Waiters in tuxedos eased among the dozens of guests with silver trays of chilled champaign and hot canapes. Yes! America!
And there, three steps away, was Isaac Stern. He glowed with a relaxed smile that contrasted sharply to his somber, tense appearance on stage earlier this evening. He extended a firm handshake to me, Bob and Valery. I impulsively said, “Mr. Stern, you are a national treasure. Your music is the kind of gift the Russian people need more than any other we could give. As a fellow American, I thank you for sharing yourself.”
“That’s very kind,” he replied, as other guests in the crowd reached out to greet him. Then, about an hour later after many dignitaries had left, Stern came up to me and chatted at length. “You know, I’m an old dog who’s been around the track quite a few times. Usually at these receptions, people try to flatter me with praise. But tonight when we met, it struck me that you described a significant truth. There is a deep hunger here in Russia, a real longing for lasting values.”
A longing for lasting values. Perhaps that’s what citizens of the collapsed USSR want more than anything else. But does America have such moral and spiritual capital to give? Certainly, individual Americans such as Isaac Stern, as well as many U.S. evangelical churches, are reaching out to individual Russians with enduring truth. Americans have sent about eight million Bibles into the former USSR the past three years. At least 23,000 Russian elementary schools have accepted gifts of 60 Christian-based books for their libraries. I had just personally given ten Russian-language Bibles to Russians I had met the past few days. All ten said, “I’ve never seen one!”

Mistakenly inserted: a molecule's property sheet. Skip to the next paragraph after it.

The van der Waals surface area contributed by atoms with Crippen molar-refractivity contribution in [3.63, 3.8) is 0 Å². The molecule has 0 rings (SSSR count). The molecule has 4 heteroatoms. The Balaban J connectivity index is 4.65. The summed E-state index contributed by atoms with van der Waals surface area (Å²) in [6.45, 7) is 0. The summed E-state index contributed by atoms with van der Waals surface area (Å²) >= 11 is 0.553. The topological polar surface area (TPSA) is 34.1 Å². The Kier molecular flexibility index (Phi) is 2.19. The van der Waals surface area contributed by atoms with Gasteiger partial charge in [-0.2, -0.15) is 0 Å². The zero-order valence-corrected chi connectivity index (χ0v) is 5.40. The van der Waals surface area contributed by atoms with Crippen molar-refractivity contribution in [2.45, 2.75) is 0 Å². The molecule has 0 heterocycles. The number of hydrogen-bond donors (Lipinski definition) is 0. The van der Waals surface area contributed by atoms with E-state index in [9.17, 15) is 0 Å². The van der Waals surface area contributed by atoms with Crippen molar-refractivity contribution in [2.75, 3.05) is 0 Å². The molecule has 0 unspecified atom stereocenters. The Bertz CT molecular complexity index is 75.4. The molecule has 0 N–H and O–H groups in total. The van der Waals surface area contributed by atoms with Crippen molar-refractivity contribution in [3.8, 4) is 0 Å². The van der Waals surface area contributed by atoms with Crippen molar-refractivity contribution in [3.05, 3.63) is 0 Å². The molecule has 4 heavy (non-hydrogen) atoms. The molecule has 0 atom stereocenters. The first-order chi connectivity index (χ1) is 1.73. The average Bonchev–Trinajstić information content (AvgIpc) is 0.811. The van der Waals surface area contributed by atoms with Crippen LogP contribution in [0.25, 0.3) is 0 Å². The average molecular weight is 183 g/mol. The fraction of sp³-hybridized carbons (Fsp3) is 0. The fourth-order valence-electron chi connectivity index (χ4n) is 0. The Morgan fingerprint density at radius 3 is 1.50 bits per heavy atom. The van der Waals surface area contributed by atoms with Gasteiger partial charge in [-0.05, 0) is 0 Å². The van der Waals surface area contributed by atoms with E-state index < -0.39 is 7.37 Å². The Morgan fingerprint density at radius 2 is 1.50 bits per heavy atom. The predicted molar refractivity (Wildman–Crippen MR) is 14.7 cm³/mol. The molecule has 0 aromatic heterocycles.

Possibly, Russia’s search for moral and spiritual roots will bring America a message. And the message is this: Communist control and enterprise-numbing handouts sever families, erode individuals’ concerns for each other, and ultimately threaten national survival. We prescribe the “American Way” of individual responsibility and integrity for Russia. But have we abandoned that foundation ourselves?
Perhaps this evening helped explain why I felt a kindred spirit with many Russians I’ve met here in December 1991. Maybe I felt that my upwelling of tears tonight arose not just from Isaac Stern’s music, but because I fear that America, too, needs to rediscover her soul.
Update Dec. 31: This op-ed by David Satter in the Wall Street Journal sums up the significance of what has happened to America — and Russia — since the collapse of the USSR.